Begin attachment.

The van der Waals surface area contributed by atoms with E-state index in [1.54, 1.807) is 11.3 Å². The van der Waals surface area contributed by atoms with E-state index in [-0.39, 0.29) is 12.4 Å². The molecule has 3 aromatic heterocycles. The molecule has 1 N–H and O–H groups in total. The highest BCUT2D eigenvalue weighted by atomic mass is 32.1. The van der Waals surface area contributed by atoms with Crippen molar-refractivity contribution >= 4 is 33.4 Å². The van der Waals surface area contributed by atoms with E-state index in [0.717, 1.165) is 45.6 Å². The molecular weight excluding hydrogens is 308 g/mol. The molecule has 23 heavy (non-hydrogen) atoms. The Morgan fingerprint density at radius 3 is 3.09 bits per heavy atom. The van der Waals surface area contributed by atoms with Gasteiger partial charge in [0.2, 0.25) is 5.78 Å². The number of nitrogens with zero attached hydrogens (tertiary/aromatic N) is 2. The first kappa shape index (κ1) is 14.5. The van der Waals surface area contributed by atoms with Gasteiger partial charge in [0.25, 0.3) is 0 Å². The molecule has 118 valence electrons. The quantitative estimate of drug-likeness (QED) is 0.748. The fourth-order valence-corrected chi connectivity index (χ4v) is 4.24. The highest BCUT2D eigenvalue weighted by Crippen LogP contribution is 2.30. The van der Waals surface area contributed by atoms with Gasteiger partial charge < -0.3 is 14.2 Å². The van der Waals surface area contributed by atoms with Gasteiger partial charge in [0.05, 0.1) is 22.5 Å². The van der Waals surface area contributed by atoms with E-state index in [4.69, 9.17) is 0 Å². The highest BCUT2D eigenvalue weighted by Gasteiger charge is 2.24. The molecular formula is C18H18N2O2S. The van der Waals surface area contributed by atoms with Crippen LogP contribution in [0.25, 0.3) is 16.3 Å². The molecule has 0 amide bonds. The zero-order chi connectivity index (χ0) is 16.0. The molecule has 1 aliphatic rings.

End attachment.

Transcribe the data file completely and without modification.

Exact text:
The van der Waals surface area contributed by atoms with E-state index in [1.54, 1.807) is 11.3 Å². The van der Waals surface area contributed by atoms with E-state index in [-0.39, 0.29) is 12.4 Å². The molecule has 3 aromatic heterocycles. The molecule has 1 N–H and O–H groups in total. The highest BCUT2D eigenvalue weighted by atomic mass is 32.1. The van der Waals surface area contributed by atoms with Crippen molar-refractivity contribution >= 4 is 33.4 Å². The van der Waals surface area contributed by atoms with E-state index in [0.717, 1.165) is 45.6 Å². The molecular weight excluding hydrogens is 308 g/mol. The molecule has 23 heavy (non-hydrogen) atoms. The Morgan fingerprint density at radius 3 is 3.09 bits per heavy atom. The van der Waals surface area contributed by atoms with Gasteiger partial charge in [0.2, 0.25) is 5.78 Å². The number of nitrogens with zero attached hydrogens (tertiary/aromatic N) is 2. The first kappa shape index (κ1) is 14.5. The van der Waals surface area contributed by atoms with Gasteiger partial charge in [0.25, 0.3) is 0 Å². The molecule has 118 valence electrons. The quantitative estimate of drug-likeness (QED) is 0.748. The fourth-order valence-corrected chi connectivity index (χ4v) is 4.24. The highest BCUT2D eigenvalue weighted by Crippen LogP contribution is 2.30. The van der Waals surface area contributed by atoms with Gasteiger partial charge < -0.3 is 14.2 Å². The van der Waals surface area contributed by atoms with Gasteiger partial charge in [0.05, 0.1) is 22.5 Å². The van der Waals surface area contributed by atoms with E-state index in [4.69, 9.17) is 0 Å². The highest BCUT2D eigenvalue weighted by Gasteiger charge is 2.24. The molecular formula is C18H18N2O2S. The van der Waals surface area contributed by atoms with Crippen LogP contribution in [0.25, 0.3) is 16.3 Å². The molecule has 0 amide bonds. The zero-order chi connectivity index (χ0) is 16.0. The molecule has 1 aliphatic rings.